Birch - this month's pollen-enemy. But is it all bad?

With its silver, papery bark and zingy green leaves, silver birch trees herald the start of spring. They're pretty to look at but they signal the start of serious hay fever for millions of us.

Around 25% of people with hay fever are sensitive to Birch pollen and this year we're in for a double dose.

According to Dr Beverly Adams-Groom, pollen expert from the University of Worcester, Birch pollen has a biennial pollen production. "One year it produces huge amounts of pollen followed by a year where pollen production is lower." You guessed it, this year Birch is in high pollen production. And that's not all, "On top of that we had a very hot summer last year. The pollen is set in the buds during June for the following spring, and with a fairly mild winter this year, the conditions are perfect for a huge pollen load." she explains.

But the trees look so lovely, surely they can't be all bad? I was curious so I started to look at whether Birch has any health benefits.

Turns out there are quite a few upsides to this hay fever nasty. 

Birch bark extract has a long history of use in traditional herbal medicine. Its bark contains high levels of bitulin which gives it its distinctive white colour. Birch bark oil was used in folk medicine for the treatment of skin diseases (eczema, psoriasis) [] and Native Americans used the bark to prepare teas for the treatment of digestive tract infections []. More recently, studies of betulinic acid have shown a wide range of anti-inflammatory, antimalarial, anti-viral and antiseptic benefits [,] One 2019 study even showed encouraging results in slowing down the reproduction of some human cancer cells.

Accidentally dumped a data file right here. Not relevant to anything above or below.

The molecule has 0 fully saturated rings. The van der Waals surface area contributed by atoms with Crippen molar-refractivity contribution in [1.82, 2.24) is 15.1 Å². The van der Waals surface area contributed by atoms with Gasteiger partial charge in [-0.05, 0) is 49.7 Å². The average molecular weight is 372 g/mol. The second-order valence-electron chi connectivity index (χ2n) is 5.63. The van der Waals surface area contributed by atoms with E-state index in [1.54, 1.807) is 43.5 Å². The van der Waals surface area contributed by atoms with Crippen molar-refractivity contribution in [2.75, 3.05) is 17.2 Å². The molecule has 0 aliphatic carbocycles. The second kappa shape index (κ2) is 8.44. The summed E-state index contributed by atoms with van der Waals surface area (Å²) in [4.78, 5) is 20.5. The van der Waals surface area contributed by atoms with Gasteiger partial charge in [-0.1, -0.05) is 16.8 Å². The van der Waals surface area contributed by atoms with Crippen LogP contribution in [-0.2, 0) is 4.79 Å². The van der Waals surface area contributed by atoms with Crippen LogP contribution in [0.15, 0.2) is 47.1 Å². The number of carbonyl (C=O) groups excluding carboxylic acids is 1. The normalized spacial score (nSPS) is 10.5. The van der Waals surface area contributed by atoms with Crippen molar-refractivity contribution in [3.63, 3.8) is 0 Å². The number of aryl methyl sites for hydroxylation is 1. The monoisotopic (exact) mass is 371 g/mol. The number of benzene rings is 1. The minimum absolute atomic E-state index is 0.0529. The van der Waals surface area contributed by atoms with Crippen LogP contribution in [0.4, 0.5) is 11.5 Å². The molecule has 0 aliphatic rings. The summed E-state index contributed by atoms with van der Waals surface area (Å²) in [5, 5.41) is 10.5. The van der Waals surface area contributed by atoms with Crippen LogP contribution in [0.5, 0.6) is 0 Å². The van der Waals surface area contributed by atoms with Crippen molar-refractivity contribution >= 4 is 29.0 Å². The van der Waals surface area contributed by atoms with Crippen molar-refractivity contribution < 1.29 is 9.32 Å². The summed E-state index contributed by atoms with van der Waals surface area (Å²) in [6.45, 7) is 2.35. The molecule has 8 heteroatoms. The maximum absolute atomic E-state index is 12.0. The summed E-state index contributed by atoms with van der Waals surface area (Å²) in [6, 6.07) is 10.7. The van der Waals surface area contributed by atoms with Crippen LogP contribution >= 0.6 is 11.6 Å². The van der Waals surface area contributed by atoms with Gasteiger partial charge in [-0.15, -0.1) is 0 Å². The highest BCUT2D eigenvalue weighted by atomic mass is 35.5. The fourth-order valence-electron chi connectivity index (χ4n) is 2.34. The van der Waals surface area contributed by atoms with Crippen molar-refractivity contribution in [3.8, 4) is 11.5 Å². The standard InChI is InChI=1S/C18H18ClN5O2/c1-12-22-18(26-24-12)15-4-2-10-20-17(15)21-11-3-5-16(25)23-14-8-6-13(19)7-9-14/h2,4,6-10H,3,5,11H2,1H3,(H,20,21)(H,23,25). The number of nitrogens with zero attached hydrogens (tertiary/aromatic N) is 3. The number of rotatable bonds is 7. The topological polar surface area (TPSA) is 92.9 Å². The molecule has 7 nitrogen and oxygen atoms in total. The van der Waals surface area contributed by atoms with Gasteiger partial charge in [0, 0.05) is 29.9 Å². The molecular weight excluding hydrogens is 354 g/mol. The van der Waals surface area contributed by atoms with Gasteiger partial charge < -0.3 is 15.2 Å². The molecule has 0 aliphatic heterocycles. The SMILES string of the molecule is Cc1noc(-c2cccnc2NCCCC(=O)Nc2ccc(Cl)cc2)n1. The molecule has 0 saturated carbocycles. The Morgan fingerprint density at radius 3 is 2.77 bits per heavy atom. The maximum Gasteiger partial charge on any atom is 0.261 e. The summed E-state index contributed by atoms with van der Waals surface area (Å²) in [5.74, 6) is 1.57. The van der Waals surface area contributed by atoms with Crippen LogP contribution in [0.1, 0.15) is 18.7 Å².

Birch tea is thought to help with inflammation in the joints and digestive system. Since 80% of our immune system is located in the gut, anything that helps reduce inflammation there could be helpful in balancing the histamine response that causes hay fever and allergies. It's available to buy online but at this time of year you can make your own. Gather a handful of leaves and peel off a few bits of the papery bark and add them to a cup of freshly boiled water for a few minutes. Then strain and enjoy. I'm off to try it myself right now!